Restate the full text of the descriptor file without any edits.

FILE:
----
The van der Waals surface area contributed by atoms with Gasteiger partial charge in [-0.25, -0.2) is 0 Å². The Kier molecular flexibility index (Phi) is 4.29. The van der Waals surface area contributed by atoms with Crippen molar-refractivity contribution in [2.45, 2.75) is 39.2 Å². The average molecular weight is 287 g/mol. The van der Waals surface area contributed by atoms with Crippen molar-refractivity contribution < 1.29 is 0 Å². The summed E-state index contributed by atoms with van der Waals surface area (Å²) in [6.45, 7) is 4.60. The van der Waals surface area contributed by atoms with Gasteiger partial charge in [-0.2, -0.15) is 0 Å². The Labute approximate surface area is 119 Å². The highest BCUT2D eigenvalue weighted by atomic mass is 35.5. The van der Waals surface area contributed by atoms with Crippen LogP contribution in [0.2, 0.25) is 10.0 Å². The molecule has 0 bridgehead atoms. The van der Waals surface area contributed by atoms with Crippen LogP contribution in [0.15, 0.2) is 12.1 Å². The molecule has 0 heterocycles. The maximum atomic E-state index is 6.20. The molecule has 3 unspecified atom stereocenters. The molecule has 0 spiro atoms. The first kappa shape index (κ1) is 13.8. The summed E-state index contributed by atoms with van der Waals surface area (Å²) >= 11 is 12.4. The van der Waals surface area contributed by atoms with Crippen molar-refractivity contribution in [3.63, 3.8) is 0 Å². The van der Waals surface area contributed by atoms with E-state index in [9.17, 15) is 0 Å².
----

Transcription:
The van der Waals surface area contributed by atoms with Gasteiger partial charge in [-0.25, -0.2) is 0 Å². The Kier molecular flexibility index (Phi) is 4.29. The van der Waals surface area contributed by atoms with Crippen molar-refractivity contribution in [2.45, 2.75) is 39.2 Å². The average molecular weight is 287 g/mol. The van der Waals surface area contributed by atoms with Crippen molar-refractivity contribution < 1.29 is 0 Å². The summed E-state index contributed by atoms with van der Waals surface area (Å²) in [6.45, 7) is 4.60. The van der Waals surface area contributed by atoms with Gasteiger partial charge in [-0.2, -0.15) is 0 Å². The Labute approximate surface area is 119 Å². The highest BCUT2D eigenvalue weighted by atomic mass is 35.5. The van der Waals surface area contributed by atoms with Crippen LogP contribution in [0.2, 0.25) is 10.0 Å². The molecule has 0 bridgehead atoms. The van der Waals surface area contributed by atoms with Crippen LogP contribution in [0.15, 0.2) is 12.1 Å². The molecule has 0 heterocycles. The maximum atomic E-state index is 6.20. The molecule has 3 unspecified atom stereocenters. The molecule has 0 spiro atoms. The first kappa shape index (κ1) is 13.8. The summed E-state index contributed by atoms with van der Waals surface area (Å²) >= 11 is 12.4. The van der Waals surface area contributed by atoms with Crippen molar-refractivity contribution in [3.63, 3.8) is 0 Å². The van der Waals surface area contributed by atoms with E-state index in [9.17, 15) is 0 Å².